The immediate and specific source for his romances is of deep interest to the student; unfortunately, he has left us in the dark as to what these were. He speaks in the vaguest way of the materials he used, and though Celtic influence is easily detectable in the stories, there is no direct evidence that he had Celtic written sources. Geoffrey of Monmouth or Wace might have supplied some of the names, but neither author mentioned Erec, Lancelot, Gornemant and many others who play an important role in Chrétien's narratives. One is forced to guess about Latin or French literary originals which are now lost, or upon continental lore that goes back to a Celtic source. It is the same problem that faces the student in the case of Béroul, an Anglo-Norman who wrote around 1150. However, Chrétien found his sources immediately at hand, without much understanding of its primitive spirit, but appreciating it as a setting for the ideal society dreamed of, although not realized, in his own day. And Chrétien's five romances together form the most complete expression from a single author of the ideals of French chivalry. Though so far there has been little critical attention paid to the subject, it is not inaccurate to say that Chrétien was influenced by the changing face of secular and canonical law in the twelfth century. This is particularly relevant for his Lancelot, the Knight of the Cart which makes repeated use of the customary law prevalent in Chrétien’s day.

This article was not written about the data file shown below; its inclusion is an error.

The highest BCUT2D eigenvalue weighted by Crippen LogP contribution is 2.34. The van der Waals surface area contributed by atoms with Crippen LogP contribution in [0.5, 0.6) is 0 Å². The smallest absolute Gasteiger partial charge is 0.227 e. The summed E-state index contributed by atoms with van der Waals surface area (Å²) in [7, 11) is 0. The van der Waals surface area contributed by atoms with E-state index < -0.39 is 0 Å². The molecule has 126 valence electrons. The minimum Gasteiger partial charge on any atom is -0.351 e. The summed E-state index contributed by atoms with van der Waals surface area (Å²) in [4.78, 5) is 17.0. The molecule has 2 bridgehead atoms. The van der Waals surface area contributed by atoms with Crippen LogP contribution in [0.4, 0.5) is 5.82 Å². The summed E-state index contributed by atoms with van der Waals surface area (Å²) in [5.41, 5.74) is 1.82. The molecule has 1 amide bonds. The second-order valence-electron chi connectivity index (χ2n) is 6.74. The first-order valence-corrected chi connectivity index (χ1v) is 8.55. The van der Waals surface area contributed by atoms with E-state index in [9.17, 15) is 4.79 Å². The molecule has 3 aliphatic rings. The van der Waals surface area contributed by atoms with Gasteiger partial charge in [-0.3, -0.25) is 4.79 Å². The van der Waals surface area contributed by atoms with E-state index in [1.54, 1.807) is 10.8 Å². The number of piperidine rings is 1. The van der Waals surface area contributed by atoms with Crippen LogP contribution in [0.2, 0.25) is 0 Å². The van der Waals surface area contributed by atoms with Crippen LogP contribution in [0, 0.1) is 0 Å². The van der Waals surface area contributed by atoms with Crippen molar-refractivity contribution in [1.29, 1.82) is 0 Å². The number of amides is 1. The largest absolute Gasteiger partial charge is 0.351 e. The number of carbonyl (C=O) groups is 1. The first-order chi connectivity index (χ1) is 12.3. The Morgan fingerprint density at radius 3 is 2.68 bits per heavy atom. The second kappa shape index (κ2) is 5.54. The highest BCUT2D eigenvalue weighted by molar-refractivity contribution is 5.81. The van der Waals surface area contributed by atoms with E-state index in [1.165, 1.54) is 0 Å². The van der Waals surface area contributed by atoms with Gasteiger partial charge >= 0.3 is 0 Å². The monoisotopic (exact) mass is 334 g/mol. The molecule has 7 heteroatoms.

Chrétien's writing was very popular, as evidenced by the high number of surviving copies of his romances and their many adaptations into other languages. Three of Middle High German literature's finest examples, Wolfram von Eschenbach's Parzival and Hartmann von Aue's Erec and Iwein, were based on Perceval, Erec, and Yvain; the Three Welsh Romances associated with the Mabinogion, Peredur, son of Efrawg, Geraint and Enid, and Owain, or the Lady of the Fountain are derived from the same trio. Especially in the case of Peredur, however, the connection between the Welsh romances and their source is probably not direct, and has never been satisfactorily delineated. Chrétien also has the distinction of being the first writer to mention the Holy Grail (Perceval) and the love affair between Queen Guinevere and Lancelot (Lancelot), subjects of household recognition even today.
There is a specific Latin influence in Chrétien’s romances the likes of which (The Iliad, The Aeneid, Metamorphoses) were “translated into the Old French vernacular during the 1150s”. Foster Guyer argues that specifically Yvain, the Knight of the Lion contains definite Ovidian influence:
Chrétien has been termed “the inventor of the modern novel” and Karl Uitti argues:
The main quality of the above-mentioned Celtic influences was that of a sort of incompleteness. A “story” could be anything from a single battle scene, to a prologue, to a minimally cohesive tale with little to no chronological layout. Uitti argues that Yvain is Chrétien’s “most carefully contrived romance… It has a beginning, a middle, and an end: we are in no doubt that Yvain’s story is over”. This very method of having a three definite parts including the build in the middle leading to the climax of the story is in large part why Chrétien is seen to be a writer of novels five centuries before novels, as we know them, existed.
This article incorporates material from an essay by W. W. Comfort, published in 1914.